On Sunday, the Washington Times published an article focusing specifically on these two activists for the People’s Mojahedin Organization of Iran. It quoted the 30 year-old Madadzadeh, who spent five years in prison for his political activities, as saying that he witnessed more repression since the election of President Hassan Rouhani than any other time. He emphasized that this increase in reprisals against fellow activists coincided with the Rouhani administration’s explicit attempts to appear more moderate on the international stage.

The message of these and other such media coverage has been that the US appears to have fallen for a deliberate ploy, and is now using it as justification for failure to defend the Iranian opposition or advance its cause of democratic regime change.

An editorial published on Monday at Townhall provocatively urged the US government to “stop appeasing Iran’s ayatollahs as they crackdown on dissidents.” It called attention to the case of Mahmoud Azimi and Fatemeh Ziae as an example of a surge in arrests of political activists, especially the PMOI. Thus it described the very atmosphere from which Madadzadeh and Kohandel fled, and the very atmosphere that the Obama administration is accused of ignoring.

In a syndicated column, Dana Milbank took this criticism further on Sunday, accusing the Obama administration of ignoring not only the plight of Iranian dissidents, but also the plight of American citizens imprisoned in Iran on political grounds. Milbank noted that Obama’s national security advisor and his chief of staff have both tended to urge less engagement with the Iranian regime at virtually every turn, even when other administration officials such as UN ambassador Susan Power and Secretary of State John Kerry sought to put more pressure on the regime to check its behavior.

This situation arguably leaves the victims of Iran’s human rights abuses dependent on dissident organizations, NGOs, and their own networks of activists to seriously publicize their stories and urge international action. And such activism does not appear to be in short supply, even in the face of the further repression that domestic advocates may face.

On Monday, IranWire reported that the families of political prisoners have been gathering in front of Iran’s notorious Evin Prison each Saturday to protest against poor conditions in the facility and the systematic mistreatment of their loved ones.

While this report may point to a surge of activism, it also seems to reiterate that there is indeed a corresponding surge of repression. It indicates that one of the political prisoners named at these rallies, Omid Alishenas, has been detained without trial or bail for over a year on charges related to his possessing a satellite television receiver and copies of foreign films including a documentary on the plight of the Baha’i religious minority.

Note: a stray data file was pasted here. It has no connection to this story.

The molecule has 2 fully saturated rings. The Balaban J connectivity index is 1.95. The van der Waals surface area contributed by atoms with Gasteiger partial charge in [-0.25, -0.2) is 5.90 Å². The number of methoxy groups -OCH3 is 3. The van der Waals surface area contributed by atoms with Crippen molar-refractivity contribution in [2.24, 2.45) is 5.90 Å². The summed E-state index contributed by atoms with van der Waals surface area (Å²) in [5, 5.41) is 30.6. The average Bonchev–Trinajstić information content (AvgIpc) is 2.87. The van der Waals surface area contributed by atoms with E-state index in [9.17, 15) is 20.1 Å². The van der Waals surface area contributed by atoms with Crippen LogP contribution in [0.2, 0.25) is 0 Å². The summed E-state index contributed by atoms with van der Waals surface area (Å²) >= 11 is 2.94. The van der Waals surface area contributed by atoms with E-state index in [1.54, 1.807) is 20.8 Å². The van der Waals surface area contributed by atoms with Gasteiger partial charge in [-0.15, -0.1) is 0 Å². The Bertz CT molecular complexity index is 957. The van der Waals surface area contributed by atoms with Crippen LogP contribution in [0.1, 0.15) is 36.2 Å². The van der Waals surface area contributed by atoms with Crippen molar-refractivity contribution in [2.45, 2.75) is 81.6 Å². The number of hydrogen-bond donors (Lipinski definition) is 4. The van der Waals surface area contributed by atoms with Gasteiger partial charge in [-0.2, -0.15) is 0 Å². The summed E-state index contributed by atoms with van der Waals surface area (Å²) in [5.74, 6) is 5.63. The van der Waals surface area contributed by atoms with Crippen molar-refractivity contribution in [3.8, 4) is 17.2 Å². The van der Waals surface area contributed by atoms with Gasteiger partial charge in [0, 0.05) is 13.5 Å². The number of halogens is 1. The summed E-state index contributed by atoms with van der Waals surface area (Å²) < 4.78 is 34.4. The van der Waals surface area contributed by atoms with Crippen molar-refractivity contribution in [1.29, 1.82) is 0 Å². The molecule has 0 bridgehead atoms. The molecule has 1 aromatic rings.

These slight indicators of interest in foreign media and sympathy for a marginalized group have been deemed sufficient to justify charges of obscenity and propaganda. Such incidents arguably reflect not only a surge of enforcement by the state’s security apparatus, but also an ideological crackdown that has also entailed empowerment of hardline civilian militias and more aggressive segregation of men and women in public spaces.

There are ready examples of political prisoners who are arguably being targeted in each ideological category. The International Campaign for Human Rights in Iran reported on Monday that prominent female human rights activist Narges Mohammadi was still suffering from a worsening neurological condition and still being denied essential medical treatment while awaiting a trial that has been delayed at least three times.

Last Thursday, the Campaign reported that Mohammad Ali Taheri, the leader of a frequently persecuted religious group known as Spiritual Circle or Interuniversalism had surpassed the two-month mark for his hunger strike protesting his treatment of that of his fellow worshippers. Similarly, the Human Rights Activists News Agency reported on Sunday that Mohammad Amin Abdullahi, a political prisoner in the tenth year of a sentence stemming from membership in Kurdish groups, had been on a hunger strike as well, forgoing food for two weeks and fluids for one.

While these stories call attention to specific instances of repression, they also indicate the activism and limited media coverage for that activism that serves to advocate for political prisoners in absence of serious responses from Western governments.